The IAF Handbook of Group Facilitation:
Best Practices from the Leading Organization in Facilitation
Sandor Schuman, Editor
“All of the chapters were good -- some of them were outstanding. ... Facilitators of all experience levels should find this handbook helpful … I found the handbook to be comprehensive, well written, and full of useful ideas.”More…
~ M. Peter Scontrino, Personnel Psychology (Vol. 59, No. 1, (2006), pp. 271-274).
An extraordinarily rich and in-depth introduction to the subject … we find this book to be a terrific resource for practitioners.” More…
~ Yvette Borcia and Gerry Stern, Stern's Management Review Online
“From the day it arrived I began using it. … a must have for those concerned with the profession of facilitation.” More…
~ J. C. Jenkins
“I purchased 3 different books regarding faciliation techniques and guidelines and this was the ultimate. …” More…
~ Melissa Smith
Merriam-Webster’s New Collegiate Dictionary defines a handbook as, “A concise reference book covering a particular subject; a book capable of being conveniently carried as a ready reference.” The IAF Handbook of Group Facilitation is an excellent example of this definition, although one might argue that a 664-page hardcover book is difficult to carry conveniently.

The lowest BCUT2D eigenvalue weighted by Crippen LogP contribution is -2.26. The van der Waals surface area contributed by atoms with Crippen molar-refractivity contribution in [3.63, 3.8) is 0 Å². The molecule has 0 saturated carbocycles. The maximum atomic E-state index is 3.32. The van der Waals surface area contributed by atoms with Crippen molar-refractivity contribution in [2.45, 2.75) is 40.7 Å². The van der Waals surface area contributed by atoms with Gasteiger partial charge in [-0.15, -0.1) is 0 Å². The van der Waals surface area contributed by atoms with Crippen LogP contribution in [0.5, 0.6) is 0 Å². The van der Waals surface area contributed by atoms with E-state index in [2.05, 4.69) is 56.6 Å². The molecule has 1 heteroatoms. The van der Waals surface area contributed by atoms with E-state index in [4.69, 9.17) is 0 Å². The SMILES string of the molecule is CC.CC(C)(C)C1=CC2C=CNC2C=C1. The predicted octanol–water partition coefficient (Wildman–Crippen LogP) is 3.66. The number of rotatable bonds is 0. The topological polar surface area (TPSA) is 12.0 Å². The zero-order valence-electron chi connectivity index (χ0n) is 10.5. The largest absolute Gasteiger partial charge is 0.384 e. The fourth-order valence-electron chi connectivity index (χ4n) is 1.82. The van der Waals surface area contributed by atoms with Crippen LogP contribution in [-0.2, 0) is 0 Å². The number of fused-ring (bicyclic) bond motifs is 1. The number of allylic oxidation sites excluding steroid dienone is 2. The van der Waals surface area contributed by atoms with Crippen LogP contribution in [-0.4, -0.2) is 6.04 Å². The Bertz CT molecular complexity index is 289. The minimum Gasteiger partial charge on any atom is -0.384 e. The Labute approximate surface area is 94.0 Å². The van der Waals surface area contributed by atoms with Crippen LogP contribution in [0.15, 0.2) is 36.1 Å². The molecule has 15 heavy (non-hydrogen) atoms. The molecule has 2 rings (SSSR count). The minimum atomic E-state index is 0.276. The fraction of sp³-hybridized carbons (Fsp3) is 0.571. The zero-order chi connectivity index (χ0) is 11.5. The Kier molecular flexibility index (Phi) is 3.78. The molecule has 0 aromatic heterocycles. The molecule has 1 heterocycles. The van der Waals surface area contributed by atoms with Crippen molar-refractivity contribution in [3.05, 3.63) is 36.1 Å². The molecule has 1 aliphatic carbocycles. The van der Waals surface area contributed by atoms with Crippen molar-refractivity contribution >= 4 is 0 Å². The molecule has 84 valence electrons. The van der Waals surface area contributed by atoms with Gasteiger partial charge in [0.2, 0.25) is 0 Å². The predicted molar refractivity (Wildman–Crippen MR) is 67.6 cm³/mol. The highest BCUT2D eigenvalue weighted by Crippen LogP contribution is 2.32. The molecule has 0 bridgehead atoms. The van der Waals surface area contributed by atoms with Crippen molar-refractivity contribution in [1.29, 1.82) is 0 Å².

IAF is the International Association of Facilitators. According to the their Web site (http://iaf-world.org/), the IAF “was formed by a group of professionals desiring an avenue for interchange, professional development, trend analysis, and peer networking. A formal association was proposed and adopted at a networking conference in Alexandria, Virginia, in January 1994. More than 70 people signed on as charter members. Since then, the IAF has grown to over 1,300 members in more than 20 countries.
The International Association of Facilitators is the recognized source for credible and valuable professional help for practicing facilitators. IAF members work and consult with corporations, government agencies, nonprofit organizations, schools, educational institutions and communities in over 30 countries. They contribute to organizational and social change using applied group process methodologies.”